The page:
Eight Mississippi...Nine Mississippi....Ten Mississippi....Ready or not, here I come!



I’m crouched in the dark in the bathroom cabinet, my neck craned around the sink basin, my knees crushed against the pipe. I hear my brother’s footsteps enter the bathroom. My pulse quickens. He opens the linen closet. Rustles the shower curtain. I try to breathe as quietly as I can. He exits. When I hear his footsteps disappear down the hall, I pop out like a jack in the box and run to the bunk bed. Home base. I’m safe.



In yoga (and in many meditation practices) we use a home base, a place to which we return to find safety. The three “anchors” in the Vipassana meditation practice are the breath, the sensations in the body, and the sounds around us. These anchors help us to find the present moment by getting us out of the thinking mind and back into the body. We can follow the flow of the breath, or feel our seat on the chair (or the floor), or we can truly listen to the sound of the birds chirping, the fan humming, the cat shifting on the rug.



But most of the time, we are elsewhere, anxiously hiding, waiting to be found out. Can you relate? The mind is always off somewhere else. My mind is usually replaying (and picking apart) the events of the past, or it’s planning for the future. Trying to undo previous catastrophes or prevent future disasters. Even when I don’t feel anxious or worried, my mind is full of thoughts that take me away from home base.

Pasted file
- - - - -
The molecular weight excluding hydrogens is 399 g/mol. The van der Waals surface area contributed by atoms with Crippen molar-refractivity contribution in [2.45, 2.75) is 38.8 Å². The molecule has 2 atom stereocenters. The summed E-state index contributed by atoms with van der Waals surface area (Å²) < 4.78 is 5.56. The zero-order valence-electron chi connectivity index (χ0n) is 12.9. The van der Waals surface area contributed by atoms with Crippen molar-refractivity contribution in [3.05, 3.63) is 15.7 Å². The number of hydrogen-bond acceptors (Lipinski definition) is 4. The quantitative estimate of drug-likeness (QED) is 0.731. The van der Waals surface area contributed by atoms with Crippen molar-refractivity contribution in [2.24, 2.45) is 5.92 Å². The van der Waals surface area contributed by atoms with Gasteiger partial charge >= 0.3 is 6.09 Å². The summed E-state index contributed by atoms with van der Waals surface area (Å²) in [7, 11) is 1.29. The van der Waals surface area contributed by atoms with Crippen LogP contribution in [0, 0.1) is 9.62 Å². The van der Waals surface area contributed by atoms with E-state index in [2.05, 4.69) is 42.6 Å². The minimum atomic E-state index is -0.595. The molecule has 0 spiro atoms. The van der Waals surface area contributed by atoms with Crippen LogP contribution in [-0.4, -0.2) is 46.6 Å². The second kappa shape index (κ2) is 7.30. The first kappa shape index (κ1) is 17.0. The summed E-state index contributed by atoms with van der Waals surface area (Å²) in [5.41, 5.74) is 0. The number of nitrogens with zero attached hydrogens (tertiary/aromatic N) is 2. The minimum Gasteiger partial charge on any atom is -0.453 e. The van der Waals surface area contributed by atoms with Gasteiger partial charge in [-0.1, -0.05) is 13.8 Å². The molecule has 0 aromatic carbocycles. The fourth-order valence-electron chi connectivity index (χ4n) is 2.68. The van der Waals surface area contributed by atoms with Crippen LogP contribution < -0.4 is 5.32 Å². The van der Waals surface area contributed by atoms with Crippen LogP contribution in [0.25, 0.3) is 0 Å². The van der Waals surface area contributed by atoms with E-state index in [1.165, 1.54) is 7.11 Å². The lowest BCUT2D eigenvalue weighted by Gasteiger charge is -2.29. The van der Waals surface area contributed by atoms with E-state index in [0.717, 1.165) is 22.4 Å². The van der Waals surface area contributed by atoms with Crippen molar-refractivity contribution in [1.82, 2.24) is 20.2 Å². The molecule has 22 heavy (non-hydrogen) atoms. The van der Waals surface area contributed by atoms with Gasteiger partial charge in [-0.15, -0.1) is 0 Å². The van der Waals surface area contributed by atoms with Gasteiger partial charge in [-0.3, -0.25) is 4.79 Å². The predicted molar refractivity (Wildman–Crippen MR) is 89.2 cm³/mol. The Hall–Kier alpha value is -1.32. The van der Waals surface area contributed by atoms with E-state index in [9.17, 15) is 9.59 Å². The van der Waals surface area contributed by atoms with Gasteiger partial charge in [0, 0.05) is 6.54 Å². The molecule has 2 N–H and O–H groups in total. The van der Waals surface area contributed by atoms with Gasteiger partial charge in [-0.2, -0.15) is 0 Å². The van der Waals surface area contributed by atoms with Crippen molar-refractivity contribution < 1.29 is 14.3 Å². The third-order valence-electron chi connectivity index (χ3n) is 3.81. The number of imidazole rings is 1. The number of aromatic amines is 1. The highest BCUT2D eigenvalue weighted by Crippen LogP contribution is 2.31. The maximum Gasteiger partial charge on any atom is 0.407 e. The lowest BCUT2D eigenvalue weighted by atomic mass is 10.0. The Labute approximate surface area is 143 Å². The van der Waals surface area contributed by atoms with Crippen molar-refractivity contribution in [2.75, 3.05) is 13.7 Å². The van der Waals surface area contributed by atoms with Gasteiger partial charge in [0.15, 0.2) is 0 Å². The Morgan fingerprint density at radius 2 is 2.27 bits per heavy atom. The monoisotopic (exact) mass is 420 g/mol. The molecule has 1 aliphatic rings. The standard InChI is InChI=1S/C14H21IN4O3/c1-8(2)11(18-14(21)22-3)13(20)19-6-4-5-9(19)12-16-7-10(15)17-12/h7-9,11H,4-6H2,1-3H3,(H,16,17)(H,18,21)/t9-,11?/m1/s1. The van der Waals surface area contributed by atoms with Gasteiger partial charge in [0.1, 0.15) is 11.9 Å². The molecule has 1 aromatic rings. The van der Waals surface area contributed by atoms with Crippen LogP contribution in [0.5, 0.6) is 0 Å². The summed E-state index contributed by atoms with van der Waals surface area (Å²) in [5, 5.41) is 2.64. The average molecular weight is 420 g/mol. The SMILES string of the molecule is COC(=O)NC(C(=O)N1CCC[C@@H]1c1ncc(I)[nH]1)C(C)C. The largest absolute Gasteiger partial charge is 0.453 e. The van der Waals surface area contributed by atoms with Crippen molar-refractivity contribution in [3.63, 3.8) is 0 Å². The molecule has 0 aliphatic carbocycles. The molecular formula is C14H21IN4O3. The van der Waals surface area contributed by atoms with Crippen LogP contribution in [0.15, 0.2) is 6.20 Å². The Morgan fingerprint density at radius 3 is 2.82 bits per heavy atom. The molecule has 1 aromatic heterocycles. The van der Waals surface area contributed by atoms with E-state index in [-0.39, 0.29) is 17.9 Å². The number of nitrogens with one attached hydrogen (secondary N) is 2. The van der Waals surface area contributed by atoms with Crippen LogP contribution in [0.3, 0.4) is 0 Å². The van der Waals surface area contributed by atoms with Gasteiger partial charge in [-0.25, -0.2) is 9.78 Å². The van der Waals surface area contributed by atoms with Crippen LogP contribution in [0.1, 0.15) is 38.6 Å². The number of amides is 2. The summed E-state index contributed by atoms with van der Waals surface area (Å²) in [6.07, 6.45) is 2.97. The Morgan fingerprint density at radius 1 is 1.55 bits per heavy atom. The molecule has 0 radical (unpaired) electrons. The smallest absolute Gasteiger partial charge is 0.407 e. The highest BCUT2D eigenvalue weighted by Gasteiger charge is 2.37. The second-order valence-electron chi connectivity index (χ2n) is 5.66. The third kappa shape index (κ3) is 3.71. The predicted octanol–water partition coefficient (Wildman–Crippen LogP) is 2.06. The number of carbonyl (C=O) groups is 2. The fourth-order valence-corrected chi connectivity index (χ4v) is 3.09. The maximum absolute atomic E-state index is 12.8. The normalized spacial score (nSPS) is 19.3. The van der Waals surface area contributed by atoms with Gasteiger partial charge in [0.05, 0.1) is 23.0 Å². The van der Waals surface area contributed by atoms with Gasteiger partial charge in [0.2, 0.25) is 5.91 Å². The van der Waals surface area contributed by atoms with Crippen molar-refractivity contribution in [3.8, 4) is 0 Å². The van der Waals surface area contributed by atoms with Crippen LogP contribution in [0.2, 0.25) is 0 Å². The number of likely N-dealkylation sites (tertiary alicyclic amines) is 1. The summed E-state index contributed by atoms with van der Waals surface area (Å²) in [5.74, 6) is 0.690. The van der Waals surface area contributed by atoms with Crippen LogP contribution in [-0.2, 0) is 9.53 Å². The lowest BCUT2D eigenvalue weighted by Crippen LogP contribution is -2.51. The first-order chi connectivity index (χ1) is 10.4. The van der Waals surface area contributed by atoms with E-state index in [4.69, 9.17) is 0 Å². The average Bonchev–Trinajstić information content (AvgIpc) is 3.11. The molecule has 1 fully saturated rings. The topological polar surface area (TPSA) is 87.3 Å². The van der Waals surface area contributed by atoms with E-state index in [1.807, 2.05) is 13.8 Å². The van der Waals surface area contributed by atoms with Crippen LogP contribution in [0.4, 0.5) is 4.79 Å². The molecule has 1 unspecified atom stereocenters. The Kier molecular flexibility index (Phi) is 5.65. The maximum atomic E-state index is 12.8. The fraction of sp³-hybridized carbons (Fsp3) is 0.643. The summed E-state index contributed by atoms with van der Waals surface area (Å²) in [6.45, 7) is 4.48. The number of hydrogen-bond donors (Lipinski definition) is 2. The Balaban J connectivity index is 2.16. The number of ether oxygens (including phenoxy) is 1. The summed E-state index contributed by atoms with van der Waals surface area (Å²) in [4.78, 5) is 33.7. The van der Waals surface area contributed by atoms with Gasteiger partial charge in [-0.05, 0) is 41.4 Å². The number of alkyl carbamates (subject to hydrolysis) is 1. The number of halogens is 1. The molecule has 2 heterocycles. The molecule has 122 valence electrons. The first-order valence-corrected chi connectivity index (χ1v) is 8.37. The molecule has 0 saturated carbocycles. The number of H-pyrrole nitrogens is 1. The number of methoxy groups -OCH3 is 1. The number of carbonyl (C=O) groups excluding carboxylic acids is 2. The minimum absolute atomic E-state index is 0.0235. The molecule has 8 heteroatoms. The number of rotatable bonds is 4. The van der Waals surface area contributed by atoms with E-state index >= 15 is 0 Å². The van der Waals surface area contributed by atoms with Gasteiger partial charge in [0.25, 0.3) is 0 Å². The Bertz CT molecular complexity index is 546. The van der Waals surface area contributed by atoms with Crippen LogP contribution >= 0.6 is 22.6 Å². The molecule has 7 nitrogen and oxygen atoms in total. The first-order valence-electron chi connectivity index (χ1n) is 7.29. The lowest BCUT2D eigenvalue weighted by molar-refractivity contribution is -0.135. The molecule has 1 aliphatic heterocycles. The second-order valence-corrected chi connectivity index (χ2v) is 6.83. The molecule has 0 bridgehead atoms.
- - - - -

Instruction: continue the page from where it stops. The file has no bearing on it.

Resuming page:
There is nothing inherently wrong with thinking, and in fact, it’s crucial that we think sometimes.  Otherwise how would the groceries get bought, or the novel get written, or the difficult conversation be had. But if we have any agency at all--and I believe we do-- wouldn’t you rather be in the present moment, rather than oscillating back  and forth between the past and the future?



So this then, is the practice. Coming back to the breath over and over again. Noticing when the mind wanders away, and without judgement, coming back to the breath. Coming back to safety. Coming back to home base, where there is no worry or anxiety. There is only this moment, and then this one, and then this one.



Much love, 


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